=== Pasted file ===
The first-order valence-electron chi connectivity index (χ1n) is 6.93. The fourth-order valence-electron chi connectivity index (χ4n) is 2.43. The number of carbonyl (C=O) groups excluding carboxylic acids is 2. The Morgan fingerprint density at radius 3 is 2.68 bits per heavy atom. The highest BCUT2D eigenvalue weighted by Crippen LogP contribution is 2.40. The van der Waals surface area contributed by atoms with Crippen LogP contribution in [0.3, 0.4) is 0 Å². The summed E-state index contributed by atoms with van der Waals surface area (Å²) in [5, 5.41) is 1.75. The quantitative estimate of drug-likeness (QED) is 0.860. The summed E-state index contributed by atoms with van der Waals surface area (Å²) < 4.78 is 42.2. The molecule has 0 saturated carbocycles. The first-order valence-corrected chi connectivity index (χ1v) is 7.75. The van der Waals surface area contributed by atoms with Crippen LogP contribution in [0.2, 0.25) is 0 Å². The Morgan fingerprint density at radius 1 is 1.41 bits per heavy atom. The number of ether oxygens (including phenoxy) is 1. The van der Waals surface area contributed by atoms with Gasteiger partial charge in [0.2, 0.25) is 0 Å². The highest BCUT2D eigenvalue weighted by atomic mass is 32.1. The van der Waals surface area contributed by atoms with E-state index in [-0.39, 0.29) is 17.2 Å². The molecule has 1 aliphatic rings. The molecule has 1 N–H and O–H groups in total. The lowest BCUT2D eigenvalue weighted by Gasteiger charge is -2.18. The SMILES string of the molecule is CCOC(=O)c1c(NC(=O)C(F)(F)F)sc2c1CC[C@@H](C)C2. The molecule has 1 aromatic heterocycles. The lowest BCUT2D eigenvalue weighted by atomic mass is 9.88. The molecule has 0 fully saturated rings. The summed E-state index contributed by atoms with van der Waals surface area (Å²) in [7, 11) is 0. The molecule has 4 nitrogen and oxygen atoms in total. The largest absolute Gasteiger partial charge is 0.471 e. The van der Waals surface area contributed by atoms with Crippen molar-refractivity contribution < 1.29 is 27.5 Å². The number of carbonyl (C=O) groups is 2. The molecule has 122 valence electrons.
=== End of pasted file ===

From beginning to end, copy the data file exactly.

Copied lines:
The first-order valence-electron chi connectivity index (χ1n) is 6.93. The fourth-order valence-electron chi connectivity index (χ4n) is 2.43. The number of carbonyl (C=O) groups excluding carboxylic acids is 2. The Morgan fingerprint density at radius 3 is 2.68 bits per heavy atom. The highest BCUT2D eigenvalue weighted by Crippen LogP contribution is 2.40. The van der Waals surface area contributed by atoms with Crippen LogP contribution in [0.3, 0.4) is 0 Å². The summed E-state index contributed by atoms with van der Waals surface area (Å²) in [5, 5.41) is 1.75. The quantitative estimate of drug-likeness (QED) is 0.860. The summed E-state index contributed by atoms with van der Waals surface area (Å²) < 4.78 is 42.2. The molecule has 0 saturated carbocycles. The first-order valence-corrected chi connectivity index (χ1v) is 7.75. The van der Waals surface area contributed by atoms with Crippen LogP contribution in [0.2, 0.25) is 0 Å². The Morgan fingerprint density at radius 1 is 1.41 bits per heavy atom. The number of ether oxygens (including phenoxy) is 1. The van der Waals surface area contributed by atoms with Gasteiger partial charge in [0.2, 0.25) is 0 Å². The highest BCUT2D eigenvalue weighted by atomic mass is 32.1. The van der Waals surface area contributed by atoms with E-state index in [-0.39, 0.29) is 17.2 Å². The molecule has 1 aliphatic rings. The molecule has 1 N–H and O–H groups in total. The lowest BCUT2D eigenvalue weighted by Gasteiger charge is -2.18. The SMILES string of the molecule is CCOC(=O)c1c(NC(=O)C(F)(F)F)sc2c1CC[C@@H](C)C2. The molecule has 1 aromatic heterocycles. The lowest BCUT2D eigenvalue weighted by atomic mass is 9.88. The molecule has 0 fully saturated rings. The summed E-state index contributed by atoms with van der Waals surface area (Å²) in [7, 11) is 0. The molecule has 4 nitrogen and oxygen atoms in total. The largest absolute Gasteiger partial charge is 0.471 e. The van der Waals surface area contributed by atoms with Crippen molar-refractivity contribution < 1.29 is 27.5 Å². The number of carbonyl (C=O) groups is 2. The molecule has 122 valence electrons.